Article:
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Reader Participation Day: Is The Current Level Of Visitation To National Parks A Concern?


Should the steps leading to Turret Arch in Arches National Park always be crammed with visitors to indicate a healthy National Park System? Kurt Repanshek photo.

Latest visitation figures show that tourism to the National Park System dipped somewhat in 2010, dropping from 285.5 million in 2009 to 281.3 million last year. Is that a concern?

Some would say that if you spent a summer day in the Yosemite Valley or on the apron of the Old Faithful Geyser or on the South Rim of the Grand Canyon you'd be hard-pressed to say the parks are struggling as a tourism destination.

But others point to that 281.3 million figure and start to worry about the lure of the parks, even though in 2008 the number was 274.8 million.

If you think the 2010 visitation tally of 281.3 million is a concern, why do you think the number slipped, and what do you think can or should be done to increase visitation?


I wonder how many people visited Disneyworld and Disneyland this past year. Have their numbers gone down? Somehow I don't think so. And talk about crowding.

Danny Bernstein

Owen, the key to it all is cooperation between those whose businesses depend on the park and the park.

Zion's success came about because the park's management reached out to the community of Springdale and the community reached back.  It has been a winner for everyone.

Owen-- I agree with you-- being in Yosemite valley in the summer during a weekend is a real nightmare with all the cars!!

For many of the parks that are "overcrowded", the problem is not the number of people, but the number of private cars.  Keep the car out of Cades Cove and Yosemite Valley and just watch what will happen.  Yes, park visitation might drop somewhat, due to the perceived inconvenience of parking the car outside of the park and entering the park using a public transportation service, as is now the case for Zion Canyon. 

With the eleminatinon of the private car, especially from park areas that suffer from "overcrowding," in-park crime will dissapate.  Park rangers will be able to spend more time on visitor contact and interpretation than on investigation, search and apprehension of law breakers.

But, I expect that any attempt by the NPS to reduce the number of cars in an "overcrowded" park will meet with fierce opposition, mostly made up of those whose livelihoods depend on profits from industrial toursim.  Such opposition essentially forced the NPS to scrap the 1980 General Management Plan for Yosemite, which recommended ultimate removal of the private car from Yosemite Valley.

Yet, the Yosemite Valley experience would be enhanced greatly without th presence of private cars in the valley floor, just as the Zion Canyon experience has been enhanced by successfully replacing private cars with the Zion Canyon/Springdale, UT shuttle service.

The one thing we noticed this year in the parks was the low numbers of American tourists-- the vast majority of visitors appeared to be from other countries. What a shame more American's don't visit the parks. I think the bad economy has a lot to do with it.

I agree with everything you said about Curry Village.  It is basically an overpriced slum.  I stayed there this summer and when I checked in I was told that the NPS was telling Delaware North that there prices were too high.  My refund?  A couple of dollars.  I'm not kidding.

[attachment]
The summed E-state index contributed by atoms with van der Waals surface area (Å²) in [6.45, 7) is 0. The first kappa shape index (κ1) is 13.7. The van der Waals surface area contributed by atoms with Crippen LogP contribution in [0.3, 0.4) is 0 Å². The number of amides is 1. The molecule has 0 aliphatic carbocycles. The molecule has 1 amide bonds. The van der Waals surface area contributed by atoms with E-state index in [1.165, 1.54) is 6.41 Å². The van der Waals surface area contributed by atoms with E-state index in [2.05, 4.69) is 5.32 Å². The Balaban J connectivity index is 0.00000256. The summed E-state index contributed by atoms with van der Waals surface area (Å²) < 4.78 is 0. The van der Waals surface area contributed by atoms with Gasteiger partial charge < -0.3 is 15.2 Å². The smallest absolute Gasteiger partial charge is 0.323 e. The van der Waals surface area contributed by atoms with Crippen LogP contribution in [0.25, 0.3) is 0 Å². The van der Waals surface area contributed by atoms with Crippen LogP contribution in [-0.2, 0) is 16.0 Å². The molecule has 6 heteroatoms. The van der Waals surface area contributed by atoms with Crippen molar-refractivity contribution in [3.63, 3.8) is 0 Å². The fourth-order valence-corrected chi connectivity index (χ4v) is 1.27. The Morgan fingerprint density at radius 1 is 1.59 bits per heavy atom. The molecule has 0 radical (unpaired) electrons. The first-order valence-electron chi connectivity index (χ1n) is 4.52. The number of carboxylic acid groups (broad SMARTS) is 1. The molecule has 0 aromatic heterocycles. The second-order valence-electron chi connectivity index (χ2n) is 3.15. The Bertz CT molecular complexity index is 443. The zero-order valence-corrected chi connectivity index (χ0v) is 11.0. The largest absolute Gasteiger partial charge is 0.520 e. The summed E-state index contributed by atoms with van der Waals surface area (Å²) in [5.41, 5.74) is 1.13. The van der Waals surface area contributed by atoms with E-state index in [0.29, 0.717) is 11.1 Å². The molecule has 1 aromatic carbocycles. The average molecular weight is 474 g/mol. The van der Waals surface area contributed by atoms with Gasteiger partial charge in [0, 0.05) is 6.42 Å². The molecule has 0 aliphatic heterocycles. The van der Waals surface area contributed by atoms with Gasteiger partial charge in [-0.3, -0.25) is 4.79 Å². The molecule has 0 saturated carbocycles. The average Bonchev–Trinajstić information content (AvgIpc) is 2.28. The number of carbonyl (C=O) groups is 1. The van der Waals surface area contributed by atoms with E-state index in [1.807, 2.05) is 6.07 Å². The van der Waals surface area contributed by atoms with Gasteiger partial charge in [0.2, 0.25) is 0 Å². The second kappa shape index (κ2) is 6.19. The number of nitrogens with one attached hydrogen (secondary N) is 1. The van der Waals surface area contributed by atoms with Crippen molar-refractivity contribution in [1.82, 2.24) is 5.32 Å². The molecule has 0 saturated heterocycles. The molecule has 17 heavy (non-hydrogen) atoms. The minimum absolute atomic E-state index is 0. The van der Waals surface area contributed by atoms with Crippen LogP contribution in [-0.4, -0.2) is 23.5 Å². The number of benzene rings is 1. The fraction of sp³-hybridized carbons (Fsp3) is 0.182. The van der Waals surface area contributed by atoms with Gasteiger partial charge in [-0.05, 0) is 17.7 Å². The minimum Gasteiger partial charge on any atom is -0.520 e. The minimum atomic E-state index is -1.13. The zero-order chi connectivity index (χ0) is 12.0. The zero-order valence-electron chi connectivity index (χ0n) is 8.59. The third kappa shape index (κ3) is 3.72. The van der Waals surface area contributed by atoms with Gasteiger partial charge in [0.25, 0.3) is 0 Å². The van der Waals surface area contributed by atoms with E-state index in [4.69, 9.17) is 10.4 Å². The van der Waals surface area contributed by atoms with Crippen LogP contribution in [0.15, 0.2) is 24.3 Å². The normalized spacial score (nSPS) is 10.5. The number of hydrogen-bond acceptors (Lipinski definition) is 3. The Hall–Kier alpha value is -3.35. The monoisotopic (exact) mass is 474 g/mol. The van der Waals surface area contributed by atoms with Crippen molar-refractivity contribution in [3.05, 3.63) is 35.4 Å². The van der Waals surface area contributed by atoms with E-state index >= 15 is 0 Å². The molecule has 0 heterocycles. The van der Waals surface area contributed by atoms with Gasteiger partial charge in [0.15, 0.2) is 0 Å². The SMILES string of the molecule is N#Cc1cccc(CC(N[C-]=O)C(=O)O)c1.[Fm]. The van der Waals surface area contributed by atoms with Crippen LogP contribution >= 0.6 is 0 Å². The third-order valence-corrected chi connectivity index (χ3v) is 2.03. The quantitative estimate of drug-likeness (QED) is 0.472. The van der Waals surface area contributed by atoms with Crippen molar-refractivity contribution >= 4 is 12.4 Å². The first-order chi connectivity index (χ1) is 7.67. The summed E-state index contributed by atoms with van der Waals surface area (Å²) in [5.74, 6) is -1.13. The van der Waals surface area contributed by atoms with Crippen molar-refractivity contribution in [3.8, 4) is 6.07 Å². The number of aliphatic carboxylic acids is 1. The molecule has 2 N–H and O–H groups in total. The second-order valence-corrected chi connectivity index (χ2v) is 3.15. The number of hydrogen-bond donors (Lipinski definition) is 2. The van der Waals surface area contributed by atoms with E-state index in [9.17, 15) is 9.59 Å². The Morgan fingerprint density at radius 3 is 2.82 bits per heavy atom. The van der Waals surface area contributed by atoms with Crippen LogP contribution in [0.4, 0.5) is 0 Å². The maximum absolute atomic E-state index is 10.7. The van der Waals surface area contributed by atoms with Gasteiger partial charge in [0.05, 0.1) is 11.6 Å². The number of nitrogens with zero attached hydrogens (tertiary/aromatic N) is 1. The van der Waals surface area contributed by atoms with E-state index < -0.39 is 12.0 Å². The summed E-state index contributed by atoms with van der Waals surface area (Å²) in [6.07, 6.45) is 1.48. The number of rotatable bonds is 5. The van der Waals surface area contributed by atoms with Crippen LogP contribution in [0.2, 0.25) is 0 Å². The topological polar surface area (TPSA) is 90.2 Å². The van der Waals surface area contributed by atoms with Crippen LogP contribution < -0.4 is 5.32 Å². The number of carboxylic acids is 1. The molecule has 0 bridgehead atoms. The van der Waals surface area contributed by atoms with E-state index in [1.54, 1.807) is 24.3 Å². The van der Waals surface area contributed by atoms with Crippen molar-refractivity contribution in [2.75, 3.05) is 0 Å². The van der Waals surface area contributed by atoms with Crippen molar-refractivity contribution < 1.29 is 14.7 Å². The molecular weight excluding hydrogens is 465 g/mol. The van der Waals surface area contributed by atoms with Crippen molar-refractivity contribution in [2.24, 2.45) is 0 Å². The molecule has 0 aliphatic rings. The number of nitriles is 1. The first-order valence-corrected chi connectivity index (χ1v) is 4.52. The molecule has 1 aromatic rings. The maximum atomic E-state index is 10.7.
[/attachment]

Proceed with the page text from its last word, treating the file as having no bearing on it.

I should have booked in El Portal.  It would have cost me more but I would have had clean private showers and a real bed.  I wouldn't have heard my neighbor snoring or his baby waking up at 4am.  But as long as Curry Village and the other Delaware North properties are always full, the lousy conditions will continue. 

Second we must rebel against the concessionaires at the popular parks who offer little more then a bed for $180/night and a disgusting burger for $10. Many of you will say just camp and bring your own food but sorry to tell you, most Americans don’t camp. Truthfully, is Xanterra benefitting or hurting the NPS. Given my experiences, I would opt for other options.

Xanterra is doing a bangup job compared to Delaware North in Yosemite.  I've never stayed in such appalling accommodations in a national park in my life.  At Yellowstone, I can stay in a clean, comfortable cabin I can drive my car right up to, with sparkling showers a few yards away, a short walk from Old Faithful itself, for less than $80 a night.  In Yosemite Valley, I get a filthy tent cabin a quarter of a mile from where I have to hunt for a parking space in a lot the size of New York, and showers that didn't look like they'd been cleaned since the beginning of the season, for $120 a night. 

Delaware North treats Yosemite as a cash cow.  I know part of it is that Yosemite Valley is unbelievably overcrowded in the summertime (this was the first time I'd ever been there in the summer -- when I actually lived in California, we always went in the off-season), but part of it is that Delaware North's PTBs just don't care.  There's no other explanation that fits.

So far as the original question goes, where the parks were basically shot in the foot was in the beginning, when Congress gave them that expletive-deleted mutually exclusive directive, to preserve the parks and to make them accessible.  You can't have it both ways.  But I suspect that without that expletive-deleted mutually exclusive directive, the park service would have died a horrible death long ago.  There's just no way out of this one.

What you said about the Utah parks is true.  A ranger told me that 50% of Bryce Canyon visitors are from France and Germany alone.   Europeans love Death Valley in the summer.  They have nothing like either place in Europe.  But why more Americans don't go is a mystery to me (aside from the economy).

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